Part of the first stage of modernising the Omsk Refinery involved pumping out the contents of a pool of refinery sludge, present since the 1970s. Commissioning new treatment facilities at the plant will result in a
A further area in reducing manmade atmospheric impacts involves modernising oil-product loading and shipping systems. Construction of an automated 1.2-million-tonne-per-year-capacity facility for on-spot oil-product loading into railroad cistern (tank) cars commenced at the Omsk Refinery in 2017. The facility will be equipped with a modern carbon filtration system, allowing the reabsorption of up to 99 percent of petroleum-product vapours, allowing them to be returned to the secondary oil refining cycle.
Hermetic bitumen tanker filling technology has been introduced at the Moscow Refinery. Five automated precision oil-product loading facilities have been built at the YaNOS refinery between 2005 and 2016.
Gazprom Neft is implementing cutting-edge methodologies in environmental monitoring, including giving regulatory agencies and local residents access to information on the status of activities throughout its production facilities.
A comprehensive environmental monitoring scheme has been introduced at the Moscow Refinery, a central element of which includes an automated air quality monitoring (AQM) system tracking the impacts of production on the atmosphere. System sensors are installed at eight key facilities throughout the plant, with information from these transmitted to both the plant control room and regulatory state agencies. Data from this environmental monitoring system is accessible on the Moscow Refinery website as well as being displayed on a large LED screen — the “Econiformer” — installed nearby.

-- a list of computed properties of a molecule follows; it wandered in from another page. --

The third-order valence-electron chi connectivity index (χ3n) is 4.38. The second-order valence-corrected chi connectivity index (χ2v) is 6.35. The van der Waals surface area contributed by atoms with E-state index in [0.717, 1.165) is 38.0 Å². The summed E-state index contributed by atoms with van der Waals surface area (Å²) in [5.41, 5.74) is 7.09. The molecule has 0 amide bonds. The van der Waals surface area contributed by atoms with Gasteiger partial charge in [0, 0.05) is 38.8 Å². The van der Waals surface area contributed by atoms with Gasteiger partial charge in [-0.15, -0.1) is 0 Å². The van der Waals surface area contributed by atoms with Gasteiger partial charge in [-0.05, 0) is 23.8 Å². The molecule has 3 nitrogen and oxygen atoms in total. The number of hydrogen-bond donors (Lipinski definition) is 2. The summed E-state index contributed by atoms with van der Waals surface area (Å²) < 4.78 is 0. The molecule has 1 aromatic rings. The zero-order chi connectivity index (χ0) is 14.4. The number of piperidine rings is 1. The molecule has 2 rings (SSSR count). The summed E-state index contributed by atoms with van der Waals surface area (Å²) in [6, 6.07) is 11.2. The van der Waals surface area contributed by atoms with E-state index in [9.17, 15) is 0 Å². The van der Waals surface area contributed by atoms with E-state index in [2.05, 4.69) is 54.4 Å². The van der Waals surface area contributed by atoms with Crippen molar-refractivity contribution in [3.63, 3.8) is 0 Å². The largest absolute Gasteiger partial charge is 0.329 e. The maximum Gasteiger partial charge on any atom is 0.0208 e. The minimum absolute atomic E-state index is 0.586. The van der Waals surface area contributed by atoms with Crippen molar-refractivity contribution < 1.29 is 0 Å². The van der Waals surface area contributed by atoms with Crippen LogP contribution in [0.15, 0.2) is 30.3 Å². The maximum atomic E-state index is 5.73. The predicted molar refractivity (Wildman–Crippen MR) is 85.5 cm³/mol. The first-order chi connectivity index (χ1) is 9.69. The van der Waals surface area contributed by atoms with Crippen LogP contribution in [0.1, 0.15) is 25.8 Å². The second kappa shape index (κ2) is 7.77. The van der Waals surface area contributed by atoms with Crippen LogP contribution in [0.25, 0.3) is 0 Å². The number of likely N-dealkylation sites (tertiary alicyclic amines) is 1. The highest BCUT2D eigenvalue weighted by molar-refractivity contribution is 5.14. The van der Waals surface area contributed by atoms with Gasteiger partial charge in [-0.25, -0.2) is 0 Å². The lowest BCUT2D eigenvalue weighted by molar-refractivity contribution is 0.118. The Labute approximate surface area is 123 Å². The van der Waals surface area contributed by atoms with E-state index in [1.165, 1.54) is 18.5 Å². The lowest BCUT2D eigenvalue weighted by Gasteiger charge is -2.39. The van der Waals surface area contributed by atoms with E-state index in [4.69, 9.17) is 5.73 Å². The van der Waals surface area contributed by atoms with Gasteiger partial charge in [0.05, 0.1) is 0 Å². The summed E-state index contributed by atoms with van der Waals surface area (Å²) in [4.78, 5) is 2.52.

The “Ecoinformer” section of the Omsk Refinery website publishes air-quality data, as well as five key metrics — carbon monoxide, nitrogen dioxide, sulphur dioxide, hydrogen sulphide and phenol concentrations — impacting the environmental status within the plant’s sanitary protection zone.
An eco-analytical centre for ongoing environmental monitoring is in operation at the YaNOS Refinery, including two laboratories monitoring ambient air quality, sources of pollution, and waste and drinking water quality. The plant also has two mobile environmental monitoring laboratories, in addition to this.
As well as the immediate benefits of implementing its environmental projects, Gazprom Neft is working towards reducing environmental impacts by improving the quality of its products. A large proportion of harmful atmospheric emissions in major cities come not from industry and energy production, but from cars. In a megapolis such as Moscow, vehicles’ role here can reach 93 percent — which is about a million tonnes of emissions per year.
Gazprom Neft’s refineries have switched to producing gasoline and diesel fuels of the highest environmental standard, Euro-5, exclusively — well in advance of regulatory requirements in the Russian Federation. Euro-5 fuels are distinguished by their high level of purity, and their extremely low pollutant content — including their sulphur and benzene (coal naptha) content.